Dairy USA Wage Survey 2003
Gregorio Billikopf Encina
This informal survey is the second of its type. Many academics, practitioners, and trade journals participated in helping put out the word, to all of whom I am most indebted. A special thanks to the dairy farmers who took time to fill out the survey. With this second survey, we moved from mostly responses by mail to mostly electronic responses. The great advantage of the electronic responses include ease in participation (which I hope will increase through the years). One disadvantage are some definitely spurious responses. Questionable entries were deleted, and here we have the results , which I had to delete. Here are the results of the study, after deleting some of the more questionable entries.
Of the 112 responses, 46 were from the West; 37 from the Midwest; 10 from the Southeast; and 19 from the Northeast. We used the U.S. Department of Agriculture, National Agricultural Statistics Service to determine where states fall in terms of regions (cf. for instance, Hoard’s West, May 25, 2002, pp. W-68, W-69). In the year 2000 survey we collected wage data for numerous job classifications in dairies, but seeing little difference in these wages, this year we concentrated on milkers. To see the former survey, go to http://tinyurl.com/p76w.
Milker wages stable
Milker wages in 2000 were $9.26 and today they have remained the same, at $9.25. An improvement in this year’s survey, however, allowed us to get some important details to make these numbers more useful. A comparison between wages across the USA in our table below, makes it appear as if the Western states pay more. In some instances, as we shall note, this is true. For the most part, however, the differences in wages across the USA represent a difference in the number of years employees have been on the job. It was up to each dairy farmer to pick one milker, and give us the number of years on the job for that person. Thus, readers should not assume that milkers in the West have a longer length of employment based on this study.
One can see, for instance, that the Midwest and Northeast show the lowest wages, but these represent a shorter period of time on the job. A correlation coefficient for the whole data showed a statistically significant relationship between time worked and wages earned. However, the magnitude of this correlation was quite weak for the complete data set. While in the West there seemed to be increased wages for those who worked over 7 years, this did not hold as true for the other regions of the nation. Some numbers here could be of value for those dairy farmers who wish to get a better idea of how they compare with their neighbors. The data across all regions showed that milkers employed for less than three years were earning an average of $7.74 per hour. Table 1 shows the average earnings for 3.5 to 6 years, from $8.6 to $10, respectively. In the West, as we said, dairy farmers were more likely to increase the average pay for those having worked 7 or more years, which was $11 per hour.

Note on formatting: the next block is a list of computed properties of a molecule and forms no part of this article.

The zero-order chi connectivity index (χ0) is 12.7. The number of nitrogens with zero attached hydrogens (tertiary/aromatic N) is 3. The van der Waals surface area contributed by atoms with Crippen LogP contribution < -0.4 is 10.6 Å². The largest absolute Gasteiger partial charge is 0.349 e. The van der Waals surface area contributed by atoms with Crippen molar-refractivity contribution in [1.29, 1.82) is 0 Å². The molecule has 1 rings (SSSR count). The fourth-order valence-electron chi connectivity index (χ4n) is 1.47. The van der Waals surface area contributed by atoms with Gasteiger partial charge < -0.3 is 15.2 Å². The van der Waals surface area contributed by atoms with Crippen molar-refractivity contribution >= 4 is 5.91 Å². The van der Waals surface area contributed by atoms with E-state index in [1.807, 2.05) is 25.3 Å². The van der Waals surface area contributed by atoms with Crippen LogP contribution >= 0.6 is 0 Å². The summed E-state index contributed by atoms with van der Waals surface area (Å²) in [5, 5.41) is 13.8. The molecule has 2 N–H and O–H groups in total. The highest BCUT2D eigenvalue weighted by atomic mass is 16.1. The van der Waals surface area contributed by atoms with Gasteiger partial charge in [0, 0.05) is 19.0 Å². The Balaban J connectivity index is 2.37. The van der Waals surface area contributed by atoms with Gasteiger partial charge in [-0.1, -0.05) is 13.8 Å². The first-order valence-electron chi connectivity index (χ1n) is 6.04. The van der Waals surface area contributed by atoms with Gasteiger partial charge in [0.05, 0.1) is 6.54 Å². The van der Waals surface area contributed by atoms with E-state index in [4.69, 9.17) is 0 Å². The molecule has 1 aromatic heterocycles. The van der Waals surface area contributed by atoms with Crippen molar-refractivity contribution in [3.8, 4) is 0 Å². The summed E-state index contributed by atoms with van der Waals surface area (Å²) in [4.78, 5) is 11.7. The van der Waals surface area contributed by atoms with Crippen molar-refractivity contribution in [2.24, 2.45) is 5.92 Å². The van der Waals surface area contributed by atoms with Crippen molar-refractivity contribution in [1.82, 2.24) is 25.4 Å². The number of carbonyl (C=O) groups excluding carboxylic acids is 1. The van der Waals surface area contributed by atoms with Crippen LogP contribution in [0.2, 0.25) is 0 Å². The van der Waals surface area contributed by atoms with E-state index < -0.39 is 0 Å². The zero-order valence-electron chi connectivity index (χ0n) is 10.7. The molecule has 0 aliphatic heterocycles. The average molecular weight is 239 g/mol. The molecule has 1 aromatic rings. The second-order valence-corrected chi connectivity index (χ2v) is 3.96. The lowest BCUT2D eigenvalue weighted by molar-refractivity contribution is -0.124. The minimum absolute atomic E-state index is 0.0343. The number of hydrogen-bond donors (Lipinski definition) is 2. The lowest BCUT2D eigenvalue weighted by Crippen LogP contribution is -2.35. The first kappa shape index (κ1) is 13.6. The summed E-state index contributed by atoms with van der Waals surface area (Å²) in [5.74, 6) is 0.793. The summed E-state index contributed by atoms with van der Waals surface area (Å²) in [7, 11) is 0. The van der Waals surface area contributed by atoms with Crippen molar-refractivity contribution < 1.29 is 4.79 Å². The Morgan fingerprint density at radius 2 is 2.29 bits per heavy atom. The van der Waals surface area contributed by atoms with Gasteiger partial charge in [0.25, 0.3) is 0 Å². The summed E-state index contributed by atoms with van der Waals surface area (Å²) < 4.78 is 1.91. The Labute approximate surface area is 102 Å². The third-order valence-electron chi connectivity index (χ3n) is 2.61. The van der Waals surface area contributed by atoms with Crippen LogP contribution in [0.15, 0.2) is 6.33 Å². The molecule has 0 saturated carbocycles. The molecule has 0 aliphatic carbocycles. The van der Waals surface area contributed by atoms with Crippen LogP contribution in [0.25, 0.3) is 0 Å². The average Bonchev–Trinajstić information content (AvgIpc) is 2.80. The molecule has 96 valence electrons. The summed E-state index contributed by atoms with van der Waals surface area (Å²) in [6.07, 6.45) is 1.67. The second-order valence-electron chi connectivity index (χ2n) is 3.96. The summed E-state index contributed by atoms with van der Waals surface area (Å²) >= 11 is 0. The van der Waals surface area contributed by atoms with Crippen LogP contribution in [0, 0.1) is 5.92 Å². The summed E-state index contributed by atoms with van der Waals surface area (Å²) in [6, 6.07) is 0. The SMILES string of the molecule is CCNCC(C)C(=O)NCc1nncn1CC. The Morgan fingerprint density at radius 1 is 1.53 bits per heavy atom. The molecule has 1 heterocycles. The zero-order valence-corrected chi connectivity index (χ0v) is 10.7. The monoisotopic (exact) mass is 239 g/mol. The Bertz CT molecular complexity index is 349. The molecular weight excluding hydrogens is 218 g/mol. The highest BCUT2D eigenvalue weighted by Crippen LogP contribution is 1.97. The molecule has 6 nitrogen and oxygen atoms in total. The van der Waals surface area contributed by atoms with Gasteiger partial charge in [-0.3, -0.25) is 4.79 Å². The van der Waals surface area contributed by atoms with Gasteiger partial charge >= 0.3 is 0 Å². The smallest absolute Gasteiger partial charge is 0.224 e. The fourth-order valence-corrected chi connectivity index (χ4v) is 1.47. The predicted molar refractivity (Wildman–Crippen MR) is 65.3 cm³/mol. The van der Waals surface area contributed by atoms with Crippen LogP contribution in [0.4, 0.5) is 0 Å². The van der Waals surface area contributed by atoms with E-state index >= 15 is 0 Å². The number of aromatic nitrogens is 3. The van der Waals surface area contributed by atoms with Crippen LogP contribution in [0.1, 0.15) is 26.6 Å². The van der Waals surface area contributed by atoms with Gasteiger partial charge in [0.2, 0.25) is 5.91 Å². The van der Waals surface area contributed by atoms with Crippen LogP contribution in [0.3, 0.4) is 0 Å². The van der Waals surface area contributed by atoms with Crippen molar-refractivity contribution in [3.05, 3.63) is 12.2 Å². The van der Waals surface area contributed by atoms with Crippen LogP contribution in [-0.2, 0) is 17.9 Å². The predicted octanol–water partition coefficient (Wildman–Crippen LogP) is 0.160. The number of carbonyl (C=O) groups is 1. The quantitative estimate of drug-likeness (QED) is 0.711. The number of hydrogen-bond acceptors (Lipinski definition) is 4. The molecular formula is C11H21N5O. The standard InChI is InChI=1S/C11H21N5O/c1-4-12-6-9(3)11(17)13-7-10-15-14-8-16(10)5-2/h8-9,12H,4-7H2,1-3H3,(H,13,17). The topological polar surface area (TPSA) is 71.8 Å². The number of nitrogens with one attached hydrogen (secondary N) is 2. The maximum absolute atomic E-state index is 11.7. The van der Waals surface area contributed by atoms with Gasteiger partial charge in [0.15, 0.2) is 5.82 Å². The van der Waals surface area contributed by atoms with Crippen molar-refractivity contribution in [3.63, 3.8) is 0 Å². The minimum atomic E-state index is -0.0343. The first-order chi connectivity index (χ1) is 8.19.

Foreign born workers
In the year 2000 we were looking at total foreign born workers while in 2003 we were specifically interested in foreign born milkers. It makes sense that the percentage of foreign born milkers would be greater than the percentage of total foreign born employees. In our next survey in 2006, we hope to more clearly see any trends in this area.
The number of foreign born milkers is of special interest when contrasted to female milkers. In 2000, dairies who tended to hire women but no foreign born employees, tended to be in the West. If there were foreign born employees hired but no women, these dairies tended to be outside the West. In 2003, this trend was still generally true. One question of interest, to be answered by future surveys, will be to see if the number of female employees goes down as foreign workers move into an area. There is an apparent increase in the number of female employees in the West. This reflects the results of additional states that had not participated in the survey in 2000, besides California, Washington, Oregon and New Mexico. The new states, all of which included some respondents who employ females, were South Dakota, Colorado, Nebraska, Kansas and Alaska. The validity of the data collected will increase as more dairy farmers participate in future surveys.
Milkers were provided either housing or some housing allowance in the West (33%), Midwest (35%), Southeast (70%), and Northeast (37%). Finally, we provide one last table, showing average cows milked, time per shift and milkers per shift.
For more information on dairy labor management, go to http://www.cnr.berkeley.edu/ucce50/ag-labor/ where you will find articles, research papers, and a complete copy of the book Labor Management in Agriculture: Cultivating Personnel Productivity (2nd Edition, 2003), that you can download for free.
Permission to reproduce research paper is granted provided author and University affiliation are credited.
Gregorio Billikopf FAX (209) 525-6840 FAX
FAX (209) 525-6840 FAX
15 November 2004